In Homecoming‘s third act, we get a very different, yet familiar scene. After learning who Vulture is, and vice versa, Peter makes the tough call of leaving Liz at the dance, chasing after Vulture in his homemade suit with Ned’s help. Once he arrives at his hideout, Toomes talks to Peter about how the world isn’t as black and white as he thinks, trying to stress to Peter that he has to do this for his family. As it turns out, he used this opportunity to distract Peter, using his wingsuit via remote-control to crash all of the columns in the room, collapsing the roof on him. As Vulture gets into position to rob Stark’s plane heading towards the Avengers compound, Peter struggles under the rubble, unable to free himself and calling for help in desperation. When he looks down at his mask in the water, he remembers what Tony told him earlier, and finds it within himself to finally lift the rubble, freeing himself and chasing after Vulture. While, again, I can understand the criticisms of having Tony’s voice in Peter’s head, as well as lifting a moment from a storyline that isn’t adapted in this film, this moment is the defining reason why I believe Homecoming handles the theme of responsibility so well. It shows Peter, at his lowest point with no hope of getting out, using his resolve to do the right thing to overcome that voice in his head telling him to stay put and wait for help. While nobody’s been kidnapped and nobody’s in current danger, Peter knows what the weapons that Vulture and his crew make can do, and he doesn’t want to let it happen again. It’s the moment where Peter truly becomes Spider-Man, because despite having no safety net, no tech suit, and no one coming to save him, he chooses responsibility and decides to not stay down. He chooses for himself to be Spider-Man and to go out and stop Vulture for good, even though he could lay there and wait for help, or wait for someone to save him. The city may not be in danger, and someone’s life may not be hanging in the balance, but he still fights through to be responsible and do the right thing. The movie allows him to struggle this moment, to let him make the tough choice between staying down, or fighting tooth and nail to get out. To me, that’s the core of Peter’s sense of responsibility, and it’s showcased beautifully in this scene.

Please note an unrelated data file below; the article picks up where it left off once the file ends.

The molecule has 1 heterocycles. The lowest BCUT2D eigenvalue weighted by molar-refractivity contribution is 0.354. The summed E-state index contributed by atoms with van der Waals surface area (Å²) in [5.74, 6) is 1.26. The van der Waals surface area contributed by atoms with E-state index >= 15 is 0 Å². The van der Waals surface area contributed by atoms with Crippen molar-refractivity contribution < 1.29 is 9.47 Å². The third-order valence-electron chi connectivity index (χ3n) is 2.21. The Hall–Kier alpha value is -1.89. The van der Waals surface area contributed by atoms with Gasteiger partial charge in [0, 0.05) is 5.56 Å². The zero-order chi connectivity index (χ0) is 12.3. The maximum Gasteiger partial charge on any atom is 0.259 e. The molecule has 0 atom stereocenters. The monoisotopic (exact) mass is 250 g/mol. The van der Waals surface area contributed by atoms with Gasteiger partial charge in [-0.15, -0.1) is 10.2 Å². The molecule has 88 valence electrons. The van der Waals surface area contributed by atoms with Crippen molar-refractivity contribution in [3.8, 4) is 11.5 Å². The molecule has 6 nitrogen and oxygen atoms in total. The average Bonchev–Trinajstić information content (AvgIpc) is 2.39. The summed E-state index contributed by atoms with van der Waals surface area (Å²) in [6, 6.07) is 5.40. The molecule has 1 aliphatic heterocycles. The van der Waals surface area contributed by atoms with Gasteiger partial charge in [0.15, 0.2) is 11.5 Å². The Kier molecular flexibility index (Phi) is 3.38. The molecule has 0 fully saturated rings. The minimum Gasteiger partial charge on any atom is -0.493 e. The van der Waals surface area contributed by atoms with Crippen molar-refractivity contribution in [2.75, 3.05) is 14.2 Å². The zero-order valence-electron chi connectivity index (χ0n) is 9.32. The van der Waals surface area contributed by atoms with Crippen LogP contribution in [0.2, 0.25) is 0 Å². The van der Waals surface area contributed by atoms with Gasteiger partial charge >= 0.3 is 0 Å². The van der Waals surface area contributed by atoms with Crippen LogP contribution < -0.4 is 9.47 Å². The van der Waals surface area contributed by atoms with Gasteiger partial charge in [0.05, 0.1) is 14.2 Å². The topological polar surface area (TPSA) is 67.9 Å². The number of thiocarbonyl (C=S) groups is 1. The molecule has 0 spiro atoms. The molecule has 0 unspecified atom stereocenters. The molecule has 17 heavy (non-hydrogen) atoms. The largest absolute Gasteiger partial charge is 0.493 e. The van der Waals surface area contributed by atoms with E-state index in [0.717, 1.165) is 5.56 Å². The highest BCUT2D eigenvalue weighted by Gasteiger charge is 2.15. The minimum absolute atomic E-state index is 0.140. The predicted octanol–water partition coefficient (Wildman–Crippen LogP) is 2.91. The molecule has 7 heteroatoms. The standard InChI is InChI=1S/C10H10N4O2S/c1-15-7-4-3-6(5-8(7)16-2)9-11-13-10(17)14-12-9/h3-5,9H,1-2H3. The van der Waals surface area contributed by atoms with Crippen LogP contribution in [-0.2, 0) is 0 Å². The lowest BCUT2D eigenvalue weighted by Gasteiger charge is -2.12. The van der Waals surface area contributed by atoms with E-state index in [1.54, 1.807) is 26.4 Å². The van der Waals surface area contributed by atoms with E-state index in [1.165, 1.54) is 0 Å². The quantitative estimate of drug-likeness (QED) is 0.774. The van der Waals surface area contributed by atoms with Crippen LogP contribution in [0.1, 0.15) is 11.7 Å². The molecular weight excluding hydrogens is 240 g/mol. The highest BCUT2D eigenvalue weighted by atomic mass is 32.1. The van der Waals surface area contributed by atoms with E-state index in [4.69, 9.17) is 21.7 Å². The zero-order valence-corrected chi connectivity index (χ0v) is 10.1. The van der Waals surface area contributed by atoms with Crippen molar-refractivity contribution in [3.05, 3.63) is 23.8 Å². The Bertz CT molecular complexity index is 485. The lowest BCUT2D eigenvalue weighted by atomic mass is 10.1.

Just to be clear, I believe both of these versions of Peter are valid adaptations, and both have a clear sense of responsibility. I just personally believe Homecoming showcases that trait better than Spider-Man 2 does. Homecoming definitely has its faults, for sure, and Spider-Man 2 has its superb moments. At the end of the day, this is just my personal take that I wanted to put out there, not blinded by nostalgia or jumping on the bandwagon for the next big thing. As I said earlier, I have a soft spot in my heart for each and every Spider-Man movie, as well as each adaptation of the character. My love for the Raimi films and their version of Peter is just as important as my love for the Webb films and their version of Peter, and those are just as important as my love for the Watts/MCU films and their version of Peter. You can’t even get me started on how much love I have for Into the Spider-Verse and their versions of Miles and Peter, as well. No matter what films you prefer, or what Peter you prefer, we’re all still Spidey fans at the end of the day, and we’re all valid in terms of which interpretations are our favorites. At the end of the day, we’re all nerds getting excited over a person in spandex swinging on glorified silly string, and we all wouldn’t have it any other way.